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Life Unframed

abstract painting of a face

[by Travis Burnham]

Isolde sat, waiting into late evening while the candles burned low, when finally her boyfriend called to cancel. It was Valentine’s Day and she’d taken all afternoon to prepare her boyfriend’s favorite—boeuf bourguignon with a side of homemade egg noodles. It wasn’t the first time her boyfriend had cancelled. Jaw clenched, she quietly told him it was the last time. Tinny with distance, the boyfriend yelled, cursed. She hung up, then fought back bitter tears before chugging from the bottle of Malbec.

Gage, from inside the painting that hung on Isolde’s apartment wall, saw Isolde’s tears, the white Cabriole sofa in the living room, and a sliver of the orange-walled kitchen. He knew so little of his previous life. Who he’d been. Who he’d known. He’d been a tailor and maybe an artist, he thought. Lived near the ocean and loved dogs. This was perhaps, reincarnation.

His was a frozen moment in time when Isolde looked at him, freedom to move when she didn’t. His life was a cafe scene: a bouquet of linifolia tulips and cotton white calla lilies, a short stack of love poetry—Baudelaire and Rimbaud—next to him on an empty chair, a bottle of Bordeaux. And a canopy of burgundy and black stripes that fluttered in a quiet breeze when Isolde wasn’t looking.

As Gage watched Isolde’s misery, his heart swelled, ached, until he felt his heart could hold no more. Inside him, something snapped. The glass in front of him bowed like a soap bubble in the wind, then burst.

Isolde stood to dump dishes in the sink, then gave a tiny gasp when she turned back.

There on the kitchen table was a crystal vase filled with tulips and lilies, and a stack of Baudelaire and Rimbaud.

Gage, in astonishment, saw that they were missing from his painting. His world was drearier, but hers was brighter. She looked about, eyes bleary and muttering. She told Gage she must be going crazy and that she was just really and truly, far too drunk.

The next day Isolde’s boyfriend snuck into her apartment. He stole, among other things, her record player, and most of her clothes. Gage watched, angry but powerless, as the boyfriend carried out box after box.

When Isolde returned from work she sighed, dropped all her things and slumped on the couch, head in hands. “Such. A. Bastard.”

And with an effort, a flex of some unseen muscle, Gage’s Bordeaux was on her kitchen table along with a simple wine glass. Isolde walked to the kitchen, tilted her head at the bottle, then shrugged. “I don’t remember buying that, but thank goodness for small blessings.”

Every evening Isolde’s friends called her. Their voices coming from Isolde’s phone were thin and far away: she needed to get back in the game, to come out and mingle.

Always she replied, softly, “No.”

Isolde often talked to Gage and he became the silent recipient of her conversation. She even knew his name, somehow. Was his name on the outside of the painting? “Why do they pester me, Gage? And why do the worst boyfriends hurt the most?”

Gage wished Isolde could join him in the painting, but his world by now was rather cheerless and drab, the one bright thing remaining was the fabric of his canopy and a light breeze that fluttered when Isolde wasn’t looking. While once he spent his days with poetry and wine, his days were now just pacing the boundaries of his little domain.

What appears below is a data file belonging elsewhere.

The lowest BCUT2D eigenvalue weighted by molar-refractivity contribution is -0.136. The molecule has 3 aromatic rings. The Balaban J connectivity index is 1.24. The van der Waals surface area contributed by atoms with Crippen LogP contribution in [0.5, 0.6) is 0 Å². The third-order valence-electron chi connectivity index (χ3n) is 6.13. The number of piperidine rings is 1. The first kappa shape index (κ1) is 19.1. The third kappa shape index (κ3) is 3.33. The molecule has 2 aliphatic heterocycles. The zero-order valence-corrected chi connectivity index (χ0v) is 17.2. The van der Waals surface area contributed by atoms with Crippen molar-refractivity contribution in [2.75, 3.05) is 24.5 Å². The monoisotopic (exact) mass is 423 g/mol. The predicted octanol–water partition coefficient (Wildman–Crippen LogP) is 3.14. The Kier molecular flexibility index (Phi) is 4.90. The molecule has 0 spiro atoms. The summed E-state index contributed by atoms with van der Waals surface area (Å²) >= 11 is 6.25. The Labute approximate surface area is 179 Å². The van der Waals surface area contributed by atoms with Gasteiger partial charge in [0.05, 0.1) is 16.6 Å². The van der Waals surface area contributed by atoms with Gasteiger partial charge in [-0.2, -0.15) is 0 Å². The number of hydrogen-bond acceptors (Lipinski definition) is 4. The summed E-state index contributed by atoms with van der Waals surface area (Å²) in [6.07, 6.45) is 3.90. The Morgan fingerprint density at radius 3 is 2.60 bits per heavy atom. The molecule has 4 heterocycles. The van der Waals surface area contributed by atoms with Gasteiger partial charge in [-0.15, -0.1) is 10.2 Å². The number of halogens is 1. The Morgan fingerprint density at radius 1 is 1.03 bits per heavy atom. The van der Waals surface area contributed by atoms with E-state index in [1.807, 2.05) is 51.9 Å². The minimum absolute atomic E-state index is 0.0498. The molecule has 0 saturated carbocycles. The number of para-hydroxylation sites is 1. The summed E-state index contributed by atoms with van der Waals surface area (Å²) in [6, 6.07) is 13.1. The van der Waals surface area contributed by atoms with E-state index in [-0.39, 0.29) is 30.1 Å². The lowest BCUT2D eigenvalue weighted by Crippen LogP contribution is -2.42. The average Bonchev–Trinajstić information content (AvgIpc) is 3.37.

He changed his mind. He wouldn’t wish this place on her.

After some weeks, Gage had an epiphany. He worked all through the day. He cut down the canopy, and found that his tailor skills, from wherever they’d come, hadn’t diminished. He even wove the breeze into the fabric of an evening dress that would reset the bar for all dresses.

Finished, he willed the dress to the back of her couch, where it waited until she got home.

She slid her hand along the dress, and that night when her friends called her to go out, she said yes.

Changing in her bedroom, she stepped back into the foyer and Gage’s heart stopped.

She redefined beauty.

Isolde left and Gage paced and circled, circled and paced.

She returned late that night and he could feel the pang in her heart, the loneliness.

There was nothing left in the painting to give her.

Or, perhaps, one thing.

With all his effort, he focused his will. A wind blew outwards from the frame. His body was all atingle and he felt lightheaded. His vision filled with stars.

And then he was in the living room.

She startled back, then stared.

And Gage retreated. His heart ached and he felt torn in half, wanting to stay to comfort her, wanting to leave to not frighten her.

“I should leave,” He looked back at his old home, the painting, and it was complete. It was odd to look at himself frozen like that, sitting at the cafe.

“Who the he–” Her brow furrowed. “You seem…familiar.” Slowly, she looked at the painting, and then at him. “Gage?” She gestured to the Baudelaire, the flowers that never wilted, her dress that gently fluttered in still air, the bottle of Bordeaux that never went dry.

He nodded.

“Maybe,” she said. “You can stay for just one glass of wine.”


 

Travis Burnham‘s work has found homes in Far Fetched Fables, Hypnos Magazine, Bad Dreams Entertainment, South85 Journal, SQ Quarterly, and others. He is a member of the online writers’ group, Codex, and has an MFA in Creative Writing from Converse College. He also recently won the Wyrm’s Gauntlet online writing contest. Burnham has been a DJ on three continents, and teaches middle school science and college level composition. He lives in Upstate South Carolina with his wife, but grew up in Massachusetts, is from Maine at heart, and has lived in Japan, Colombia, and the Northern Mariana Islands.

travisburnham.blogspot.com

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